Lenovo Group’s business of mobile phones is continuing to contract, while its personal computer division managed to grow slightly due to overwhelming competition during the holiday shopping season.
The largest maker of PCs in the world posted a profit that plunged over two thirds during its December quarter and missed projections for analysts after its position in the U.S. was threatened by HP Inc.
Sales of smartphones were down close to one quarter around the world as Lenovo lost market share to its rivals like Huawei both home and abroad.
Lenovo is still the leader in the PC market that continues to struggle through a long downturn as consumers opt to purchase smartphones for handling daily tasks.
However, Lenovo barely was able to keep its No. 1 spot against HP as its biggest rival increased its share in the U.S, according to data at IDC the research firm.
Lenovo in its mobile division is placing its hopes on its premium phone, such as one that has augmented reality capabilities, to revive the division that is losing money.
However, it continues to cede ground to its rivals that have been winning over users with aggressive use of sales tactics.
Lenovo shares had dropped 6.7% by last afternoon trading in Hong Kong, which would represent their biggest drop since last May.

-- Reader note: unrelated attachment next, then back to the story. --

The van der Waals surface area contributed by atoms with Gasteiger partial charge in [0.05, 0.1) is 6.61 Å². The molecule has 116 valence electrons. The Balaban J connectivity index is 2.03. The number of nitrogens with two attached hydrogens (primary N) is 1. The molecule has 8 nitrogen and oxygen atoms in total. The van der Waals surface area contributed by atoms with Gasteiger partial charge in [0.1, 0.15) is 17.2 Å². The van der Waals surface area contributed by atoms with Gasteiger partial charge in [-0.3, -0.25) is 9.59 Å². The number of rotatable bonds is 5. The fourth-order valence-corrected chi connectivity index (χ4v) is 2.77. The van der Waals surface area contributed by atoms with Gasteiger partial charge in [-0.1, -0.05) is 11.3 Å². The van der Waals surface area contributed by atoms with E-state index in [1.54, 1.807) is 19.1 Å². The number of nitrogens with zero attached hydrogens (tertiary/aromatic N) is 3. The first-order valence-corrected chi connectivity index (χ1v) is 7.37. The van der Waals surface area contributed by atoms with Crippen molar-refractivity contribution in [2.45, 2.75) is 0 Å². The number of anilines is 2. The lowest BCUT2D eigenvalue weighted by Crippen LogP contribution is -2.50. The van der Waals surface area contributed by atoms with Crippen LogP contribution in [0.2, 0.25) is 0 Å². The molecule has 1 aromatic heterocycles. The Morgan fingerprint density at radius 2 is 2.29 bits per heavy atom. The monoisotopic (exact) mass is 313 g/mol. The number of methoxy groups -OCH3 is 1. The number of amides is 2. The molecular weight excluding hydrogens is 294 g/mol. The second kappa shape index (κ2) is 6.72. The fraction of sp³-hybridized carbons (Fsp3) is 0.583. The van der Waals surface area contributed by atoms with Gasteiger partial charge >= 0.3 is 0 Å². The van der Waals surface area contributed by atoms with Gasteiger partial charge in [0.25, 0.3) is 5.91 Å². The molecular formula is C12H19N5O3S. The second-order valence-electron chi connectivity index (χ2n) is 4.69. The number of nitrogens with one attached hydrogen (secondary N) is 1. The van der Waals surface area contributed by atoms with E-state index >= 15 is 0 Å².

An increase in prices of memory chips pressured Lenovo’s margins in its main business. The PC industry has finally showed signs of becoming more stable.
PC shipments worldwide for Lenovo were down 1.5% during its fourth quarter, which was less of a decline that the previous quarter’s 4% drop.
Net income was down 67% to end the quarter at $98 million, which was far below expectations of analysts of $145.8 million.
Revenue was down 6% to end the quarter at $12.2 billion, while estimates by analysts were $11.7 billion.
The company, based in China, warned on Thursday that the PC market would remain challenging due to rising prices for components and macroeconomic uncertainty.
Lenovo has been cutting jobs, liquidating assets and moving into devices that are higher-end to help withstand the shrinking demand as well as greater competition.
Just three years ago Lenovo acquired Motorola Mobility for $2.9 billion, but the smartphone business still lags behind Huawei, Oppo and Vivo in market share.
The mobile business at Lenovo produced a $112 million operating loss after its sales dropped 23% to end at $2.1 billion.
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